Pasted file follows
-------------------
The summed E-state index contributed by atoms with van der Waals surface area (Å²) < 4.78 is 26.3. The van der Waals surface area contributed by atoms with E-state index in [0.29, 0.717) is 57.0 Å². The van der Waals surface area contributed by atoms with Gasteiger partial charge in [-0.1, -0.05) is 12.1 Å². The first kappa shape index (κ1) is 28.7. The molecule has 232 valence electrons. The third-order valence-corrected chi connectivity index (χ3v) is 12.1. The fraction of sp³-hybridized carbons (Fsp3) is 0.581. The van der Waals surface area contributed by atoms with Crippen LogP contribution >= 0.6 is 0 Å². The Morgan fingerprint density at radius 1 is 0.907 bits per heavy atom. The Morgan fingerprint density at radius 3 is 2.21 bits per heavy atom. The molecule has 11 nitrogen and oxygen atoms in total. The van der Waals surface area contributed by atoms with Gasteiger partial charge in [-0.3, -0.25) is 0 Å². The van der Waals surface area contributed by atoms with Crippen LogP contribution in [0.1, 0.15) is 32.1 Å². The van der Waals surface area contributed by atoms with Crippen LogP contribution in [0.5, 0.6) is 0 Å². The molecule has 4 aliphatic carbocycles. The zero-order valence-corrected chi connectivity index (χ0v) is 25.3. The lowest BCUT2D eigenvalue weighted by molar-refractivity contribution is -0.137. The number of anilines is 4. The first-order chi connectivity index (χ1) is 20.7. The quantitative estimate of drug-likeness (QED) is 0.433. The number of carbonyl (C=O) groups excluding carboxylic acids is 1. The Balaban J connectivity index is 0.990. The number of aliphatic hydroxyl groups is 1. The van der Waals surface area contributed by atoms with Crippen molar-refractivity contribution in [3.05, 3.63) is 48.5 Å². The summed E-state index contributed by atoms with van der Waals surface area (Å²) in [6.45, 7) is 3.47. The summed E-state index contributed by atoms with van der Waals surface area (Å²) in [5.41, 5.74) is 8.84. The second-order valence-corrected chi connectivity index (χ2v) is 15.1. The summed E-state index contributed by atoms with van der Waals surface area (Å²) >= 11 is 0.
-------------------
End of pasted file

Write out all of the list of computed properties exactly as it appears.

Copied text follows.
The summed E-state index contributed by atoms with van der Waals surface area (Å²) < 4.78 is 26.3. The van der Waals surface area contributed by atoms with E-state index in [0.29, 0.717) is 57.0 Å². The van der Waals surface area contributed by atoms with Gasteiger partial charge in [-0.1, -0.05) is 12.1 Å². The first kappa shape index (κ1) is 28.7. The molecule has 232 valence electrons. The third-order valence-corrected chi connectivity index (χ3v) is 12.1. The fraction of sp³-hybridized carbons (Fsp3) is 0.581. The van der Waals surface area contributed by atoms with Crippen LogP contribution >= 0.6 is 0 Å². The Morgan fingerprint density at radius 1 is 0.907 bits per heavy atom. The Morgan fingerprint density at radius 3 is 2.21 bits per heavy atom. The molecule has 11 nitrogen and oxygen atoms in total. The van der Waals surface area contributed by atoms with Gasteiger partial charge in [-0.3, -0.25) is 0 Å². The van der Waals surface area contributed by atoms with Crippen LogP contribution in [0.1, 0.15) is 32.1 Å². The van der Waals surface area contributed by atoms with Crippen LogP contribution in [0.5, 0.6) is 0 Å². The molecule has 4 aliphatic carbocycles. The zero-order valence-corrected chi connectivity index (χ0v) is 25.3. The lowest BCUT2D eigenvalue weighted by molar-refractivity contribution is -0.137. The number of anilines is 4. The first-order chi connectivity index (χ1) is 20.7. The quantitative estimate of drug-likeness (QED) is 0.433. The number of carbonyl (C=O) groups excluding carboxylic acids is 1. The Balaban J connectivity index is 0.990. The number of aliphatic hydroxyl groups is 1. The van der Waals surface area contributed by atoms with Crippen molar-refractivity contribution in [3.05, 3.63) is 48.5 Å². The summed E-state index contributed by atoms with van der Waals surface area (Å²) in [6.45, 7) is 3.47. The summed E-state index contributed by atoms with van der Waals surface area (Å²) in [5.41, 5.74) is 8.84. The second-order valence-corrected chi connectivity index (χ2v) is 15.1. The summed E-state index contributed by atoms with van der Waals surface area (Å²) >= 11 is 0.